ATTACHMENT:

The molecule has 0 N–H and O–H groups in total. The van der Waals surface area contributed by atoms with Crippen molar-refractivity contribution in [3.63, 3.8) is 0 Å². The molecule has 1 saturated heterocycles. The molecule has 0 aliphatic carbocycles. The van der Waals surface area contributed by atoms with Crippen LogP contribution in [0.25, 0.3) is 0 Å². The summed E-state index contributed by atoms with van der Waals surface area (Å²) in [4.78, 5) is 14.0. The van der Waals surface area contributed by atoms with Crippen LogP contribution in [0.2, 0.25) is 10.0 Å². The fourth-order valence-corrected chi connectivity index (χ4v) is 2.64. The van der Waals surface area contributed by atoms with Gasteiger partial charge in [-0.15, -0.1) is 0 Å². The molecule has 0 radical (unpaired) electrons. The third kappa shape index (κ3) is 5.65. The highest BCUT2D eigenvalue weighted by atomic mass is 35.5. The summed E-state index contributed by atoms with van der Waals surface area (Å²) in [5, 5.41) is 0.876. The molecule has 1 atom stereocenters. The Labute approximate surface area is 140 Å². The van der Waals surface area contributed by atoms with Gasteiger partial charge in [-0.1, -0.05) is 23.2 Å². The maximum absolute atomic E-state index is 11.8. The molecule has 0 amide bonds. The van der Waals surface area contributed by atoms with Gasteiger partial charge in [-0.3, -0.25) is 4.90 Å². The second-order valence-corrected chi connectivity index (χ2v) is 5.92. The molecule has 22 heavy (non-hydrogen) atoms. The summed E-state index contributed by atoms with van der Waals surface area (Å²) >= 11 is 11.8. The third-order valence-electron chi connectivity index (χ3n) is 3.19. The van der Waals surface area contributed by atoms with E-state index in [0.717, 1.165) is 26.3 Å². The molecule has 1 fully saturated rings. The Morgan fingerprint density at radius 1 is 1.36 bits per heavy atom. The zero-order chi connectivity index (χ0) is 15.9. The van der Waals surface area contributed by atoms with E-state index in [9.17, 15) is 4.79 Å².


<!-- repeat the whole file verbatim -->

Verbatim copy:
The molecule has 0 N–H and O–H groups in total. The van der Waals surface area contributed by atoms with Crippen molar-refractivity contribution in [3.63, 3.8) is 0 Å². The molecule has 1 saturated heterocycles. The molecule has 0 aliphatic carbocycles. The van der Waals surface area contributed by atoms with Crippen LogP contribution in [0.25, 0.3) is 0 Å². The summed E-state index contributed by atoms with van der Waals surface area (Å²) in [4.78, 5) is 14.0. The van der Waals surface area contributed by atoms with Crippen LogP contribution in [0.2, 0.25) is 10.0 Å². The fourth-order valence-corrected chi connectivity index (χ4v) is 2.64. The van der Waals surface area contributed by atoms with Gasteiger partial charge in [-0.15, -0.1) is 0 Å². The molecule has 0 radical (unpaired) electrons. The third kappa shape index (κ3) is 5.65. The highest BCUT2D eigenvalue weighted by atomic mass is 35.5. The summed E-state index contributed by atoms with van der Waals surface area (Å²) in [5, 5.41) is 0.876. The molecule has 1 atom stereocenters. The Labute approximate surface area is 140 Å². The van der Waals surface area contributed by atoms with Gasteiger partial charge in [-0.1, -0.05) is 23.2 Å². The maximum absolute atomic E-state index is 11.8. The molecule has 0 amide bonds. The van der Waals surface area contributed by atoms with Gasteiger partial charge in [-0.3, -0.25) is 4.90 Å². The second-order valence-corrected chi connectivity index (χ2v) is 5.92. The molecule has 22 heavy (non-hydrogen) atoms. The summed E-state index contributed by atoms with van der Waals surface area (Å²) >= 11 is 11.8. The third-order valence-electron chi connectivity index (χ3n) is 3.19. The van der Waals surface area contributed by atoms with E-state index in [0.717, 1.165) is 26.3 Å². The molecule has 1 fully saturated rings. The Morgan fingerprint density at radius 1 is 1.36 bits per heavy atom. The zero-order chi connectivity index (χ0) is 15.9. The van der Waals surface area contributed by atoms with E-state index in [9.17, 15) is 4.79 Å².